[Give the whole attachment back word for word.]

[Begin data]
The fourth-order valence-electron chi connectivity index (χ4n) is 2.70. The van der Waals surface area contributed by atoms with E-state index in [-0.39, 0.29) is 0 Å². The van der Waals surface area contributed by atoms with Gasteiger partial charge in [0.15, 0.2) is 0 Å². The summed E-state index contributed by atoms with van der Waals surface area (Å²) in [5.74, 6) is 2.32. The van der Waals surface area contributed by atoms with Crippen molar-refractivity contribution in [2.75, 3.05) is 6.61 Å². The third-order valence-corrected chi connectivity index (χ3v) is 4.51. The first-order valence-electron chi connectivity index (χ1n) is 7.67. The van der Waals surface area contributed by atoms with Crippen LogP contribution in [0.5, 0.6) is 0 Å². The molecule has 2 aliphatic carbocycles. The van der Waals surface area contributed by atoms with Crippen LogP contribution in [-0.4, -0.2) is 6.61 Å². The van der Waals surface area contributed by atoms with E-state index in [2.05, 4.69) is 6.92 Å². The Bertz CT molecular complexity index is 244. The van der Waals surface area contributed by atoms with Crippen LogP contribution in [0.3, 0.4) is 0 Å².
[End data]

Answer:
The fourth-order valence-electron chi connectivity index (χ4n) is 2.70. The van der Waals surface area contributed by atoms with E-state index in [-0.39, 0.29) is 0 Å². The van der Waals surface area contributed by atoms with Gasteiger partial charge in [0.15, 0.2) is 0 Å². The summed E-state index contributed by atoms with van der Waals surface area (Å²) in [5.74, 6) is 2.32. The van der Waals surface area contributed by atoms with Crippen molar-refractivity contribution in [2.75, 3.05) is 6.61 Å². The third-order valence-corrected chi connectivity index (χ3v) is 4.51. The first-order valence-electron chi connectivity index (χ1n) is 7.67. The van der Waals surface area contributed by atoms with Crippen LogP contribution in [0.5, 0.6) is 0 Å². The molecule has 2 aliphatic carbocycles. The van der Waals surface area contributed by atoms with Crippen LogP contribution in [-0.4, -0.2) is 6.61 Å². The van der Waals surface area contributed by atoms with E-state index in [2.05, 4.69) is 6.92 Å². The Bertz CT molecular complexity index is 244. The van der Waals surface area contributed by atoms with Crippen LogP contribution in [0.3, 0.4) is 0 Å².